A walk around Lake Morton

The Lakeland swans get fed at Lake Morton by the city through stations around the lake. The ducks can’t reach the station but they hang close by hoping to get some droppings.

In the winter you can usually find a few ring billed ducks with the swans.

The lake is mainly full of mute swans but there is also a pair of black neck swans. There are several fully gray swans that people think they are a hybrid of the mute and black swans.

White pelicans were circling around the lake during my recent walk.

Someone was feeding the ducks. People come to feed the ducks and swans but it’s the ibis that steal the food. A few ibis show up and all of sudden tons of them come flying across the lake to get in on the free food. They started attacking the people so they got in their car and left.

Our World Tuesday Graphicimage-in-ing: weekly photo linkup

Pretty things at Lake Morton

Flowers were blooming in early March.

One great blue heron wagging his tongue. The other had his pretty breeding colors on his face. You can see the color difference in the one above that’s not ready for a girlfriend yet.

After a bath.

There’s several fully grown gray swans. Might be a hybrid of the white mute swan and the black swan? They are really pretty.

Baby swan up close.  The original “ugly duckling”.

Looking at the feet of a wood stork. It looks like his toenails are painted.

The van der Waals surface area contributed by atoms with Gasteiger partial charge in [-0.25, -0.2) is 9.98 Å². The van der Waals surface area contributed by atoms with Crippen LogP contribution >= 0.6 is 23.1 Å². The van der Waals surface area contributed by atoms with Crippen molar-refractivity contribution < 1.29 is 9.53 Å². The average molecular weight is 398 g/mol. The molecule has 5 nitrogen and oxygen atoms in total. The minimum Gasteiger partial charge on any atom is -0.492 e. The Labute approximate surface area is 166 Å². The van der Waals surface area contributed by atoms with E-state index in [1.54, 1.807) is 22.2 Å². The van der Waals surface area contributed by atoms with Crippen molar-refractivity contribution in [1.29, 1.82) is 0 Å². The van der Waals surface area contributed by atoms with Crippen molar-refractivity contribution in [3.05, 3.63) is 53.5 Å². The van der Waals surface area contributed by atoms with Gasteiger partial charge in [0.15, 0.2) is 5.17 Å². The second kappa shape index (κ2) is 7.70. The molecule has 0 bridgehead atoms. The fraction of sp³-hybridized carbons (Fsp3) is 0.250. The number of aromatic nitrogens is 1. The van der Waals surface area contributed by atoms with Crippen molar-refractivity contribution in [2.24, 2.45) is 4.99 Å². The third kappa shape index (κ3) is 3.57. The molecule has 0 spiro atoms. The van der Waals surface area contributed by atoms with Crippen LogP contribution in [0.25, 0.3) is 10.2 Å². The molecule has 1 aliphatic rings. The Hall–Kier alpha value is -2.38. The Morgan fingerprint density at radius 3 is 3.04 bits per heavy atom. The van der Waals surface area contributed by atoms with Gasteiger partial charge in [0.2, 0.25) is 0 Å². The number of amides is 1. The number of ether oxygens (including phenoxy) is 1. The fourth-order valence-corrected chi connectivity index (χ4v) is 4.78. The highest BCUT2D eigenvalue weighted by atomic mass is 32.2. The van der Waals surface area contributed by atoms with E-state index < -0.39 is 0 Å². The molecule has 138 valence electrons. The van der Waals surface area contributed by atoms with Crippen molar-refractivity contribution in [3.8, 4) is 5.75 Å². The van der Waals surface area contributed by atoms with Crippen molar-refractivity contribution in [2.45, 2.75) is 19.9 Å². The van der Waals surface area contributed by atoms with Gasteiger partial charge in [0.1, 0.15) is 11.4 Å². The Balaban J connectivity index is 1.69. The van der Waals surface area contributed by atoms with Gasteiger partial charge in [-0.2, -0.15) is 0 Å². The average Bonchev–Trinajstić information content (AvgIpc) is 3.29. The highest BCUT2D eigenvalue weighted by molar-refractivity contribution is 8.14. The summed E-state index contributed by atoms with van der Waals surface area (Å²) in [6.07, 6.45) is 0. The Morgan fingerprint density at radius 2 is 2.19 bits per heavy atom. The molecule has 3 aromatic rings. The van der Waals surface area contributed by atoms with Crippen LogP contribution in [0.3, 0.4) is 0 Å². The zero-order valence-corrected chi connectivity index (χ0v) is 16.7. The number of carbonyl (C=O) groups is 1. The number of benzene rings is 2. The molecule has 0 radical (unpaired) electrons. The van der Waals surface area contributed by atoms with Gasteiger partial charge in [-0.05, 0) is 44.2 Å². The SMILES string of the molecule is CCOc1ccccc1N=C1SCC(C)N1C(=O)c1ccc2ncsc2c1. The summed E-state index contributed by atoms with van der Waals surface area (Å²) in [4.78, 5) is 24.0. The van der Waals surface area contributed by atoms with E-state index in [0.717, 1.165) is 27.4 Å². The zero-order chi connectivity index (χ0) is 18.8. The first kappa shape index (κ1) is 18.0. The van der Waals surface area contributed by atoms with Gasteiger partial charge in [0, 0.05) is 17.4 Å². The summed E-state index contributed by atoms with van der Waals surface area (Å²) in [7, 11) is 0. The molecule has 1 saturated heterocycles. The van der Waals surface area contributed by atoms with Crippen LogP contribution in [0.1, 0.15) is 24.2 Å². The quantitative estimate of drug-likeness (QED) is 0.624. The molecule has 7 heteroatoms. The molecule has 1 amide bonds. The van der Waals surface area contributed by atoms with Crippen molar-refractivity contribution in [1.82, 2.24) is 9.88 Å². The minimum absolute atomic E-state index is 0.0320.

A quick walk around Lake Morton in downtown Lakeland before lunch. I only found one baby swan and not many swans nesting. Maybe they are nesting late this year.

Our World Tuesday Graphicimage-in-ing: weekly photo linkup

Swans at Lake Morton


Pulling up weeds to soften the nest.


Moving things around. Getting more comfortable.


Showing off.


Almost looks like a two-headed swan.


At first I thought the black swan was flirting but I think he was pushing the white swan away from his nest which was right on shore where they were swimming.


There are a couple of light gray swans at the lake. I’ve heard two versions of these swans. One person told me it was a juvenile black swan and would turn all black later. Another person told me it was an offspring of a black and white swan. I can’t find any information on gray swans that is concrete. Anyone have an idea? I did learn that the term “black swan and gray swan” are financial terms used to identify uptrends and downtrends in the economy. I thought it was only bull and bear.


How’d that white pelican get in the picture? Does he think he’s a swan? There are still a few of them hanging around the lake. They should be home up north by now.


Not a swan but a great blue heron. Hanging out along the edge of the lake with the swans.

Just a few things I saw walking around Lake Morton looking for babies. Goose, duck, swan. They will all be having babies soon.

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